I just picked up my first tax stamp yesterday. With a double sided printer and some messing around with Acrobat settings, you can print double sided 1/4 and 1/2 copies. I am going to get a few of them laminated and put one in my wallet, and one in my suppressors pouch. I'm also going to put full sized copies in both cars.

Just out of curiosity, why do yall say not to laminate the original? I was kind of planning on laminating the original and then leaving it in the safe, but maybe the lamination isn't such a hot idea?

jmorris
January 30, 2013, 08:20 PM
I'll add this, my 1/4 and 1/2 scale copies are color. If you make a full scale copy, in color, you break federal law.

You cannot copy a federal stamp to scale in color.

kimbershot
January 30, 2013, 08:58 PM
scan it, email pdf to yourself and put it in a folder on your email account (in addition to photo copies).

you can access your email from any computer and print out as needed. i do same with my concealed permits and drivers license.:D

Gtscotty
January 30, 2013, 10:08 PM
jmorris,

What law are you breaking if you copy your form 4 in color? I know that it is illegal to make photocopies of government ID badges, but I haven't found anything on the BATFE FAQ about that. This is the only question I could find that was related:

Q: Does the owner of a registered NFA firearm have to have any evidence to show it is registered lawfully to him or her?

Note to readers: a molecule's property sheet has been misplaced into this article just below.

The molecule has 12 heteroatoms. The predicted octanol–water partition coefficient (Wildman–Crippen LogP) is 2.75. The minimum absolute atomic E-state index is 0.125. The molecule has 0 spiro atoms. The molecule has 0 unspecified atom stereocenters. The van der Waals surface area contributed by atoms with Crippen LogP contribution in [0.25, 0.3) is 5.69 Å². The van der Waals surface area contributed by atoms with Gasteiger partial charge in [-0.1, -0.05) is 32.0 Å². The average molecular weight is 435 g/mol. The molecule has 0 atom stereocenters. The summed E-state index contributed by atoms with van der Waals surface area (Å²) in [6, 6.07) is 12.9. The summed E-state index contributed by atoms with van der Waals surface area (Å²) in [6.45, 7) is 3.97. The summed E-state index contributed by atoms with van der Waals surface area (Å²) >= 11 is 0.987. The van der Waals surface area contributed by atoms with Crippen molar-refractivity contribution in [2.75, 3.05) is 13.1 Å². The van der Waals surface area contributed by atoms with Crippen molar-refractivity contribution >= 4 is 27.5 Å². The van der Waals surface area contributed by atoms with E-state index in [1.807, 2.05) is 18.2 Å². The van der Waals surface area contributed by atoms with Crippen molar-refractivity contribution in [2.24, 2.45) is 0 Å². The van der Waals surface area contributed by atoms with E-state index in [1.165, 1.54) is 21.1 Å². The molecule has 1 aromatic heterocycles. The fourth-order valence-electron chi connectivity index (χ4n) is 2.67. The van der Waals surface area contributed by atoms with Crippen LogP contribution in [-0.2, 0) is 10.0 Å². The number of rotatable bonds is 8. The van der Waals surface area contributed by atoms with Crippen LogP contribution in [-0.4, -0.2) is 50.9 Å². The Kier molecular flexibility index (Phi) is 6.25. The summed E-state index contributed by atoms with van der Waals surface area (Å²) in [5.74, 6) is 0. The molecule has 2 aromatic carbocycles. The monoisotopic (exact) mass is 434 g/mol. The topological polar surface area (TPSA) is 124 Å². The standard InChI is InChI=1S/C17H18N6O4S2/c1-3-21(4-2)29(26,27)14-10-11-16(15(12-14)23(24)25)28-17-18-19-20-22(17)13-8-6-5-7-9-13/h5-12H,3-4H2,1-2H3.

Yes. The approved application received from ATF serves as evidence of registration of the NFA firearm in the owner’s name. This document must be kept available for inspection by ATF officers. It is suggested that a photocopy of the approved application be carried by the owner when the weapon is being transported.

Telekinesis
January 30, 2013, 10:37 PM
Just out of curiosity, why do yall say not to laminate the original?

I wouldn't because I don't plan on handling the original at all besides the first day when I make copies/scans, and if I ever do end up needing to show the original (say, court proceeding) I want it to be in the exact same condition that it was in when the ATF sent it to me. That's not to say that it looses any legal legitimacy by being laminated, its just that I would rather not change an original in any way. I probably would laminate at least one or two copies of the form for durability's sake, but just not the original.

MasterSergeantA
January 31, 2013, 01:06 PM
I scan mine and then print a copy to bring to the range. The original goes into the safe. Never considered laminating the original, since I wouldn't need to handle it again.
My approach as well.

Landric
January 31, 2013, 10:04 PM
DO NOT LAMINATE THE ORIGINAL!

If the ATF ever needs to validate your paperwork (like they loose their copy), they cannot determine whether or not the stamp is authentic if it is laminated. That means you cannot prove the form is legitimate no matter how many copies you have.

I keep several hard copies, I have PDF scans saved on my computer, and I keep my originals in my safe deposit box.

Queen_of_Thunder
February 10, 2013, 10:39 AM